Posted by randfish
Y’all remember how last October, we launched a new section in Open Site Explorer called “Link Opportunities?” While I was proud of that work, there was one section that really disappointed me at the time (and I said as much in my comments on the post).
Well, today, that disappointment is over, because we’re stepping up the Link Intersect tool inside OSE big time:
Literally thousands of sweet, sweet link opportunities are now yours at the click of a button
In the initial launch, Link Intersect used Freshscape (which powers Fresh Web Explorer). Freshscape is great for certain kinds of data – links and mentions that come from newly published pages that are in news sources, blogs, and feeds. But it’s not great for non-news/blogs/feed sources because it’s intentionally avoiding those!
For example, in the screenshot above, I wanted to see all the pages that link to SeriousEats.com and SplendidTable.org but don’t link to SmittenKitchen.com.
- Using the Fresh Web Explorer query RD:SeriousEats.com RD:SplendidTable.org -RD:SmittenKitchen.com gets me only 1 result (a post on Splendid Table that links to SeriousEats)
- Using the new, Mozscape-powered Link Intersect tool, I found 672 pages that fit those parameters!
That’s 671 more, juicy link opportunities thanks to the … Read the rest
Posted by randfish
Why hello there! You’re looking marvelous today, you really are. And, in other good news, Open Site Explorer has a bit of a new lookâ€”and an entirely new section called “Link Opportunities” to help make some link prospecting tasks easier and more automated. Come with me and I’ll show you; it’ll be fun
The new look
We know a lot of folks liked the old tab structure but we ran out of space. With this redesign we now have the flexibility to add new features and functionality simply by popping in new sections on the left sidebar menu. It’s a little bit more like Moz Analytics, too, and we figure some cohesion between our products is probably wise.
- New side navigation with plenty of room to grow and add new features (spam scoring and analysis, for example, will be coming in Q4â€”but shhh… I didn’t actually ask for permission to talk about that yet. I figure begging forgiveness will work.)
- Improved filtering that lets you slice and dice your link data more easily.
- Notice How Fast the New OSE Is? Oh yeah, that’s the stuff
You can still access the old Open Site Explorer’s design for a … Read the rest
Posted by Paddy_Moogan
Building the types of links that help grow your online business and organic search traffic is getting harder. It used to be fairly straightforward, back before Google worked out how to treat links with different levels of quality and trust. However, the fact that it’s getting harder doesn’t mean that it’s dead.
What does the future hold?
I’m going to talk about links, but the truth is, the future isn’t really about the links. It is far bigger than that.
Quick sidenote: I’m aware that doing a blog post about the future of link building the week of a likely Penguin update could leave me with egg on my face! But we’ll see what happens.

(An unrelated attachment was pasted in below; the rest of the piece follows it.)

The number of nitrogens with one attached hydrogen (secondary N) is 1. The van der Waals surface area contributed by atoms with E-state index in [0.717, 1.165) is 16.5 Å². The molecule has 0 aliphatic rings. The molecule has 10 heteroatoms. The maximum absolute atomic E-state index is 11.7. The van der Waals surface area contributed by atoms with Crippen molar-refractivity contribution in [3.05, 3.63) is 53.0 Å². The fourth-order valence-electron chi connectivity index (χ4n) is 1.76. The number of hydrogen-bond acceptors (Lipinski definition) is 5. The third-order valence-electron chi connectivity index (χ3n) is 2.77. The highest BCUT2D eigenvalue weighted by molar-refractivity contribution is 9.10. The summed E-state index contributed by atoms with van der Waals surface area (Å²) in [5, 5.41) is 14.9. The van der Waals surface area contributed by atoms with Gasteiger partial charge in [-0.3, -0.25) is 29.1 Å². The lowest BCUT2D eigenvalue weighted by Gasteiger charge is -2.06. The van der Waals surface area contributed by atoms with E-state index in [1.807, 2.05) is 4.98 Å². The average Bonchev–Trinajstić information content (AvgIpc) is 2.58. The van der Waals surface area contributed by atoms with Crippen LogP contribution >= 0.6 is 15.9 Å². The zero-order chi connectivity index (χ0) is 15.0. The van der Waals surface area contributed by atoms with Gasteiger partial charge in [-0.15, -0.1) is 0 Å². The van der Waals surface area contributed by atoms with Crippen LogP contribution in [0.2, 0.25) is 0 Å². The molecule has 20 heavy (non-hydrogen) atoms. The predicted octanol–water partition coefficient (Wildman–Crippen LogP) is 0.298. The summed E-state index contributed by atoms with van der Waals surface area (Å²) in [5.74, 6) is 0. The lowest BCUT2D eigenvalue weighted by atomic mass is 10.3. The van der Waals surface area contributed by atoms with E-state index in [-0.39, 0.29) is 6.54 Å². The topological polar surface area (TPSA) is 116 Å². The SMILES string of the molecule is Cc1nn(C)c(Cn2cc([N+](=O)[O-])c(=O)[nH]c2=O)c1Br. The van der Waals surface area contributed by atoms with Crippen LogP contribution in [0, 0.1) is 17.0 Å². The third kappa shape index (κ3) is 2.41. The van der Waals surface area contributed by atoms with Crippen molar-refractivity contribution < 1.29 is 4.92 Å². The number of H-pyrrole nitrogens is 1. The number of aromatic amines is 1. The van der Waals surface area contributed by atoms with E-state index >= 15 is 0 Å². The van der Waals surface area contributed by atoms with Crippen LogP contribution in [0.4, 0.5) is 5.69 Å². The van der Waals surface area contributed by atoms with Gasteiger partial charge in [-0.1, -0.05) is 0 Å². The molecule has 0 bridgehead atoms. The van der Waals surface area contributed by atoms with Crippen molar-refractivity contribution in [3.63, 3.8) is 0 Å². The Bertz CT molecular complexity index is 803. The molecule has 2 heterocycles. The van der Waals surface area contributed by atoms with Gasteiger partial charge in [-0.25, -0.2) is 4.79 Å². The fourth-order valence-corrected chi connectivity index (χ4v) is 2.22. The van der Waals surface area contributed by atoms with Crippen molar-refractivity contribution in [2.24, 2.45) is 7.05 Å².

Links will always be a ranking factor in some form or another. I can see the dials being turned down or off on certain aspects of links (more on that below) but I think they will always be there. Google is always looking for more data, more signals, more indicators of whether or not a certain page is a good result for a user at a certain moment in time. They will find them too, as we can see from
patents … Read the rest
Posted by russvirante
It was a little over a year ago that I first wrote the “Broken Link Building Bible” and it seemed like it was time for an update. If you haven’t had a chance yet, please head over to the original, as most of it is still highly relevant today, and it contains the basics which will not be covered in this post.
Table of contents
- Ethical Guidelines
- Advanced Prospecting
- Advanced Content
- Advanced Outreach
Posted by RobertFisher
This post was originally in YouMoz, and was promoted to the main blog because it provides great value and interest to our community. The author’s views are entirely his or her own and may not reflect the views of Moz, Inc.
What if you owned a paid directory site and every day you received emails upon emails stating that someone wants links removed. As they stacked up in your inbox, whether they were pleasant or they were sternly demanding you cease and desist, would you just want to give up?
What would you do to stop the barrage of emails if you thought the requests were just too overwhelming? How could you make it all go away, or at least the majority of it?
First, a bit of background
We had a new, important client come aboard on April 1, 2013 with a lot of work needed going forward. They had been losing rankings for some time and wanted help. With new clients, we want as much baseline data as possible so that we can measure progress going forward, so we do a lot of monitoring. On April 17th, one of our team members noticed something quite … Read the rest